Student by day, Executive Director by night, neuroscience concentrator Yi Zhang, class of 2017, moonlights as the mastermind behind SciNote, a science blog and non-profit education organization that seeks to demystify and democratize contemporary science—from the basics (Why do the seasons change? What is a rainbow?) to the latest breakthroughs in cutting-edge research.
“I’ve always been passionate about science communication,” says Zhang. “My parents come from China and grew up farming,” she explains; they didn’t have the kind of educational opportunities she enjoyed growing up in Carlisle, Massachusetts, and “my mom has maybe a high-school-level science education.” Throughout her childhood, discussing her favorite subject with her family meant engaging in inter-generational, cross-cultural scientific dialogue in her own living room. These exchanges, equally challenging and rewarding, inspired her to advocate STEM (Science/Technology/Engineering/Math) education and scientific discussion that is both accessible and engaging for intellects of all cultural and academic backgrounds.
Zhang honed her blogging skills in high school, as an antidote to afterschool boredom, and continued to post her philosophical musings as she embarked on a neuroscience concentration here at Harvard. Harnessing her own experience and an ever-expanding virtual community of curious and open-minded science geeks, Zhang launched SciNote last summer with a simple premise: we are all scientists when we ask questions and seek answers.
“One of the things I appreciate most about SciNote,” Zhang reflects, “is that it includes people of all different scientific and educational backgrounds. We have a staff of about 40 volunteers who write posts for SciNote. We have a few high school students, some college students, some postdocs, science teachers, and people who are not even working in science but are just interested in certain subjects. Same thing goes for our readers—it’s very diverse.”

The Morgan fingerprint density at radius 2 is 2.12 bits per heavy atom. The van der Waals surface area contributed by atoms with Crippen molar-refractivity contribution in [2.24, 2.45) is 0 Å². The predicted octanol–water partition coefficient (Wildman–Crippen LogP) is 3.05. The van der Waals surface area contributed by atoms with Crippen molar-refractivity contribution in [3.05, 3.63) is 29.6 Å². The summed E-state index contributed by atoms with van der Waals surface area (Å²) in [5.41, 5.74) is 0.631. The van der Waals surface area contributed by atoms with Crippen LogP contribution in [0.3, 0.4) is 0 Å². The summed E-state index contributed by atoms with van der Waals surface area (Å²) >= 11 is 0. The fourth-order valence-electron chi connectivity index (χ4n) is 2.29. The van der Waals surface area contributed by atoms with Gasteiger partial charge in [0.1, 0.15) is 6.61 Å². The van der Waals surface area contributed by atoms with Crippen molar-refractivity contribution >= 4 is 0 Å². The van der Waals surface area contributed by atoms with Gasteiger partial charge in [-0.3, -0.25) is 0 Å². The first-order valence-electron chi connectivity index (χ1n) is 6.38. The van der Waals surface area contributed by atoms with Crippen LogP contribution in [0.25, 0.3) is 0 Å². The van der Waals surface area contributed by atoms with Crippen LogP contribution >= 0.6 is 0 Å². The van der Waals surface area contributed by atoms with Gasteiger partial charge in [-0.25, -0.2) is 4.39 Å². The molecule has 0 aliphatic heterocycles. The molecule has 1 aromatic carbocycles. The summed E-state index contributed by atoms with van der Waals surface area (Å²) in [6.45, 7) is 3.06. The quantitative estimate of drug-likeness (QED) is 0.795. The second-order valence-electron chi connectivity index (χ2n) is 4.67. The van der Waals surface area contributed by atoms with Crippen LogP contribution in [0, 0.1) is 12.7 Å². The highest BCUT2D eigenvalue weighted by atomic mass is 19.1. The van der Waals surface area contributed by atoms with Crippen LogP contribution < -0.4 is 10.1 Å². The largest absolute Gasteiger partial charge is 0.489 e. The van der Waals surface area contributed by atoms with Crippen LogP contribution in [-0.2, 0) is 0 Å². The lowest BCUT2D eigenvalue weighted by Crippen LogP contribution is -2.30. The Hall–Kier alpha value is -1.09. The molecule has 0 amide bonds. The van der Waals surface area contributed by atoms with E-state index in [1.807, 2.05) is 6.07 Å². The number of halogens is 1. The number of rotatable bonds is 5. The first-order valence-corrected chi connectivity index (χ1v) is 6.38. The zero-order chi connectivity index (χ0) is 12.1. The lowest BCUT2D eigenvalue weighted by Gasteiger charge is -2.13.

SciNote posts emphasize everyday science and strive to contextualize the latest in-the-news-research without the sensationalism of results-focused science media. Articles compiled by SciNote “discoverers” explain recent findings by establishing the background of the research, inviting readers “into the scientist’s shoes,” as Zhang puts it: “We look at where the gaps in science were before the discovery and how this discovery fills that gap.”
SciNote’s interactive “ask box” feature invites readers to “ask us anything,” from the mundane to the obscure. These questions serve as a springboard for “Seeking SciNote” posts, in which SciNote experts explain and explore readers’ queries as well as offer suggestions for further reading and resources.
Zhang’s crack team of co-directors includes two Harvard undergraduates, Kaan Yay and Jay Qu (both physics concentrators), and Tynan Phillips, a tumblogger studying environmental chemistry at Thompson Rivers University in British Columbia, Canada. With readership on the rise (SciNote has over 10,000 readers on Tumblr alone), SciNote’s executive team is pursuing both corporate sponsorship and crowdfunding to subsidize outreach efforts and an annual magazine, which will showcase and expand upon the past year’s top articles. Between classes, labs, and homework sprints, Zhang and her colleagues are assembling a series of “SciKits” to ship to SciNote’s international partner schools, such as Our Lady of the Angels secondary school in Kigali, Rwanda. These lab-in-a-box kits include a do-it-yourself hand-warmer that challenges students to explore exo-thermic reactions and a set of optics experiments that use polarizers to look at light.
With these projects well underway, Zhang’s ambitions for SciNote continue to expand. She envisions other social and information media platforms, afterschool programs, and additional school partnerships. In the meantime, feedback is strong and encouraging. A recent article on the merits of vaccination and the science behind the controversy inspired a few heated comments, which Zhang interprets as a sign she’s on the right track: “For me it was an indicator of the audience that we’re reaching. Even if they’re outraged, if it can bring the issue to their attention and maybe offer some facts, I think it’s worthwhile.”